The idea behind releasing the algorithm to the public, according to Musk, is to develop “a simplified approach to serve more compelling tweets” in a process that “will be incredibly embarrassing at first, but it should lead to rapid improvement in recommendation quality,” he tweeted in mid-March. However, as The Verge reported Friday, “Musk’s Twitter has promised to do many things (like polling users before making major decisions) that it hasn’t stuck with, so the proof will be in whether it actually accepts any community code.” Read more about what’s going on with the algorithm, via Gupta’s analysis, here.

New: Finland is expected to officially join the NATO alliance on Tuesday, Secretary-General Jens Stoltenberg said in a video statement on Monday. That’s expected to be the highlight of a two-day foreign ministerial that begins tomorrow at alliance headquarters in Brussels. 

And the European Union’s Ursula von der Leyen will be visiting China during a three-day trip starting Wednesday. She delivered a speech last week previewing her trip; and in it, she promised “The imperative for security and control now trumps the logic of free markets and open trade.” She also stated “China’s clear goal is a systemic change of the international order with China at its center.” For that reason, she said, the EU does “not want to cut economic ties with a vital trading partner; we need to focus on de-risking, not de-coupling” the relationship, she said. 

Von der Leyen will also be traveling with French President Emmanuel Macron. Reuters has a bit more on all that, reporting Monday from Beijing, here

Additional reading: 

From Defense One

Ukraine Victory Unlikely This Year, Milley Says // Kevin Baron: “I'm not saying it can't be done. I'm just saying it's a very difficult task,” says top U.S. general.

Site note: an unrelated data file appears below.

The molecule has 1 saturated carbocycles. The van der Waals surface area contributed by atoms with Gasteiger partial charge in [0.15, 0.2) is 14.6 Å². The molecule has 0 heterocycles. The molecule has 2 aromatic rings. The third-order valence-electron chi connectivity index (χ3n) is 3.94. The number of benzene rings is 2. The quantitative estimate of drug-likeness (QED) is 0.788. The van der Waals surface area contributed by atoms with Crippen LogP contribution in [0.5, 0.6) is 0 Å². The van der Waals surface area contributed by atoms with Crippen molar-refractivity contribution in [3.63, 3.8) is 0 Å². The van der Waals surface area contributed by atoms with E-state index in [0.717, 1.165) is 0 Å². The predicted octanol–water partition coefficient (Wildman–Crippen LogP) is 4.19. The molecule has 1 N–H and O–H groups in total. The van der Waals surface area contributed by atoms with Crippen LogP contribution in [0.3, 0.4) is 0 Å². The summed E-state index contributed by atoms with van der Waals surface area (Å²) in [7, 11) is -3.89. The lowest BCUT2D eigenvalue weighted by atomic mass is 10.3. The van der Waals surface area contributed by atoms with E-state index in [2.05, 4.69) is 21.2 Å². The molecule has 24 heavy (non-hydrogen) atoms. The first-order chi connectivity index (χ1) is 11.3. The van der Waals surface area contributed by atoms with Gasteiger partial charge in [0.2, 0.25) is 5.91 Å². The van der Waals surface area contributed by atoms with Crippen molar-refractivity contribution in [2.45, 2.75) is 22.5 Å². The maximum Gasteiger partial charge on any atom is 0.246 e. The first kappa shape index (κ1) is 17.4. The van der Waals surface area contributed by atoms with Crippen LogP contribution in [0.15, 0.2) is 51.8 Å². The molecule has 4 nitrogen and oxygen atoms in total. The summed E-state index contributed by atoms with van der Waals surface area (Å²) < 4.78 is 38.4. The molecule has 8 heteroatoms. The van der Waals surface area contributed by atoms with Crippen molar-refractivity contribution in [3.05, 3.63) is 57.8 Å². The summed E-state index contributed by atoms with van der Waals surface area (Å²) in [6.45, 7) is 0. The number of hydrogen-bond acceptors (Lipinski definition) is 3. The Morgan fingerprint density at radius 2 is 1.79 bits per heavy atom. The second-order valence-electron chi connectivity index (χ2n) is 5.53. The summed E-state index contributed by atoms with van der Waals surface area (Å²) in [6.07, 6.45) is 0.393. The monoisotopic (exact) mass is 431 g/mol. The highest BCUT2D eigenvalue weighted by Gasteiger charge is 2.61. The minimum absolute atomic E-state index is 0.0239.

‘Lower the Rhetoric’ on China, Says Milley // Kevin Baron: We’re not on the “brink of war” with China, and Taiwan is not so easy to conquer, says the top U.S. general.

Milley: Don’t Send Uninvited US Troops to Mexico  // Kevin Baron: The top U.S. general recommends military training and law enforcement to stem drug and migrant flows—not special operators and other forces.

HII Hopes Key Acquisitions Put It at the Center of the Pacific Pivot // Marcus Weisgerber: The nation’s largest shipbuilder expects “mission tech” like AI and undersea drones to outpace revenue from surface combatants.

Defense One Radio, Ep. 121: Space Force chief Gen. Chance Saltzman // Jennifer Hlad: America’s Chief of Space Operations, Gen. Chance Saltzman, spoke to Defense One's Jennifer Hlad about Chinese satellite jamming, missile defense, and more.

Sea-Air-Space Conference Wire: Amphibs, Drones, and More // Caitlin M. Kenney: As the nation's largest naval conference opens just outside Washington, the leaders of the Navy and Marines disagree about just how and when to acquire amphibious warships.